Develop content
Determine what type of content is best suited to tell your story on your budget. Scale down your list, get the right creative resources poised to work, and develop a scalable “adaptive” content plan. Adaptive content allows you to split copy into multiple usable pieces that can be repurposed in several distribution channels. Remember to include strong calls to action to support conversions.

Determine distribution channels
Are you depending on inbound traffic or will you use a combination of in- and outbound tactics to engage the users? Since you know where your prospects are, you also know where to distribute your content. If they’re predominantly hanging out on Facebook, focus there. Do you have a large outbound mailing list? Use email. Are they reading online news? Try content marketing companies like Outbrain to deliver traffic. If the content you’re developing is popular, try sending it into syndication via RSS feeds and content curation platforms like Curata. If your prospects love video, make sure to try Trueview Ads in addition to YouTube posts. 

The goal is to reach your prospects where they live and become part of their social conversation.

Measure reach, visibility and conversions
Content KPIs include a number of qualitative measurements like reach, engagement, and brand awareness. Quantitative metrics include numbers of readers, completion rates, attribution for conversions, and of course direct conversions. How well your content supports conversions or directly converts depends on how well your story resonates with your audience. Relevance is everything.   

Whether you’re generating top-of-the-funnel leads with educational downloads, or converting mid-funnel leads into sales using advertorials or special offers, you need to track, analyze, measure, and test in the same way you do with any other media or advertisement. With content it’s perhaps even more critical to identify where people enter the funnel to assess intent and conversion latency. For instance, remarketing from content has been shown to be more effective than remarketing from banner ads because prospects are usually in the research stage and thus deeper in the funnel.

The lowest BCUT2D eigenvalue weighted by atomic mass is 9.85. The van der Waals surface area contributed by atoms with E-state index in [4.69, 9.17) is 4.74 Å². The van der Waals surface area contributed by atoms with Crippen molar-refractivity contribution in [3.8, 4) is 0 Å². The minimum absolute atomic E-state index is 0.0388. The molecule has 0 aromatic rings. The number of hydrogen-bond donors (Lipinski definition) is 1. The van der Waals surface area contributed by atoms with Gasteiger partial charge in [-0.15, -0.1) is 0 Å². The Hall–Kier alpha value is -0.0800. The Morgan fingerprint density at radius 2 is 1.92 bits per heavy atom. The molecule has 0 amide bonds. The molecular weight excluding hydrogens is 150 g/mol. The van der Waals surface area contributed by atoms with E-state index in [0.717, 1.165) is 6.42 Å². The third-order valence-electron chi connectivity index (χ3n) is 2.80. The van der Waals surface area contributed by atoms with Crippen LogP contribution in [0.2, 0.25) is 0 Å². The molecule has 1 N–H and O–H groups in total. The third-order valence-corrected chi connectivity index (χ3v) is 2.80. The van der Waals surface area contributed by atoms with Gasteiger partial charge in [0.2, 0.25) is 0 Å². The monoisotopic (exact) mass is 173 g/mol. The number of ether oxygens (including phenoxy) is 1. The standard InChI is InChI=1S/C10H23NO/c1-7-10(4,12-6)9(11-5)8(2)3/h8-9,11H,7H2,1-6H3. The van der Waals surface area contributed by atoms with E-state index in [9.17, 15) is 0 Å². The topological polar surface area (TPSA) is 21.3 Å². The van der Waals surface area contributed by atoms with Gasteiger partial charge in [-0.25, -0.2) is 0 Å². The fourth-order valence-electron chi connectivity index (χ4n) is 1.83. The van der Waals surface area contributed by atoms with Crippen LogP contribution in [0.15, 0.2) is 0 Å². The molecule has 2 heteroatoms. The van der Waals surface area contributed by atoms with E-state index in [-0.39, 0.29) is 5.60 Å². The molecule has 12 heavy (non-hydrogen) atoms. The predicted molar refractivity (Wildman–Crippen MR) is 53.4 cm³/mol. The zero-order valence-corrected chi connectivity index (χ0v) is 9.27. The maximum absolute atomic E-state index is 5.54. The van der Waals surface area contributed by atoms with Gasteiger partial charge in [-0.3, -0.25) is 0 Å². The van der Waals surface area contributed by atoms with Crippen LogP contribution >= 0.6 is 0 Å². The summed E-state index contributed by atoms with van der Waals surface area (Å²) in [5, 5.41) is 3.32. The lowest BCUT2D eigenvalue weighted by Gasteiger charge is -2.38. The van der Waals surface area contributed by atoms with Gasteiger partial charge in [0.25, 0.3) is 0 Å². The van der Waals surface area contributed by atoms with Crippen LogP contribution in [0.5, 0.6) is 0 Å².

Users new to the brand/product rarely convert on the first visit so it’s important to tag and track assisted conversions from the first touch—particularly when launching integrated programs. An attribution plan that fairly allocates conversion value along a path and across channels is a more in-depth and accurate way to assess the success and ROI of a content marketing campaign.

By following these steps, you will not only gain a deep understanding of your targeted audience’s needs, wants, and preferences, but you’ll also be able to deliver to them content that’s relevant and therefore converts.

Cherie Sauer is director of content strategies at WebMetro